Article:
Coin forgers have been with us for over a thousand years but this crime is no longer punishable in the medieval way, e.g. in the “Purge of the Moneyers” by Henry I at Christmas 1124, all of the English moneyers were summoned to Winchester, where most of them were castrated and had the right hand amputated.
With modern manufacturing methods, high quality forgeries are (sadly) more and more frequent – the latest example is the Irish 1943 halfcrown.
According to a recent report by the Numismatic Society of Ireland, several examples of this scarce halfcrown have appeared on the market, so buyers need to be extra vigilant when offered what may look like a bargain from an unusual source.
- Needless to say, an eBay seller “with little of no sales history” should be considered suspicious – especially if they have only “high value” coins for sale.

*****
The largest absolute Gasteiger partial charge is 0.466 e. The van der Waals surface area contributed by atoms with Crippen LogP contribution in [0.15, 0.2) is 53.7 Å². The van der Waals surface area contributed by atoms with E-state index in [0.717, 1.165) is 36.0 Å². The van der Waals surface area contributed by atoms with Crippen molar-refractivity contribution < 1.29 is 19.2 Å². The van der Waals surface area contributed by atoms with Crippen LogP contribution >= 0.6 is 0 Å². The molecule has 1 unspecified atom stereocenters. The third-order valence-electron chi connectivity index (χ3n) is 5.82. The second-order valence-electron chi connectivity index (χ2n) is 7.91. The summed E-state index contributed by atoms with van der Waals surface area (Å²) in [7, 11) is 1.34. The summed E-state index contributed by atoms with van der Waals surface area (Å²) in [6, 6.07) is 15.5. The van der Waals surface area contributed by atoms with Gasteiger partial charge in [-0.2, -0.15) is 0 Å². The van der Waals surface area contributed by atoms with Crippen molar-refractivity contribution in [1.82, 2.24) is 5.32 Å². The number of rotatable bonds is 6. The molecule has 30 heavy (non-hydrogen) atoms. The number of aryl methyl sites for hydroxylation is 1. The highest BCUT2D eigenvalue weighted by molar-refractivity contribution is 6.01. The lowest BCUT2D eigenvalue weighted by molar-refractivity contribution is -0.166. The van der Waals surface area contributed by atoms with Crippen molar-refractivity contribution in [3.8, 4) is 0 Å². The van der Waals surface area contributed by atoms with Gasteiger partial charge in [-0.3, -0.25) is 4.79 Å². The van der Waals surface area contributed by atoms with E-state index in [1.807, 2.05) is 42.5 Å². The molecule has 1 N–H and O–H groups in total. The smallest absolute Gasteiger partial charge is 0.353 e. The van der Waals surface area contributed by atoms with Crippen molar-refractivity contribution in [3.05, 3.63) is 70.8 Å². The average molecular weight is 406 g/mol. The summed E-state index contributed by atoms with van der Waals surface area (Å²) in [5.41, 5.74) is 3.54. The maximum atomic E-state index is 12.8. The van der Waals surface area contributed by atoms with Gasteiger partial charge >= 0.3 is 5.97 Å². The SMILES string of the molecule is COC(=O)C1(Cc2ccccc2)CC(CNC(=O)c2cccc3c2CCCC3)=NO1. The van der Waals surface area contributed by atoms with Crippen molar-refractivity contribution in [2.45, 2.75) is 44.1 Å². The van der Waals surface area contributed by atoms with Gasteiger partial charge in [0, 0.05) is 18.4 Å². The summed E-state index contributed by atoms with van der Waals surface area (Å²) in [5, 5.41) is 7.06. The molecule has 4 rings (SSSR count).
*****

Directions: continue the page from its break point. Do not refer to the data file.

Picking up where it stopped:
The two Halfcrowns spotted (so far) share flaws not seen on genuine coins and these are as follows:
1. Metal blob on bottom part of “4” in 1943
2. Slight distortion on top part of the “1” in “1943”
3. Raised double scratch to the left of the first “é” of “éire”
4. Metal blob between “i” and “n” of “coróin”—This is easy to spot
5. Metal blob or spike on horse’s chest behind front leg
6. Poor definition of the hairs in the horse’s tail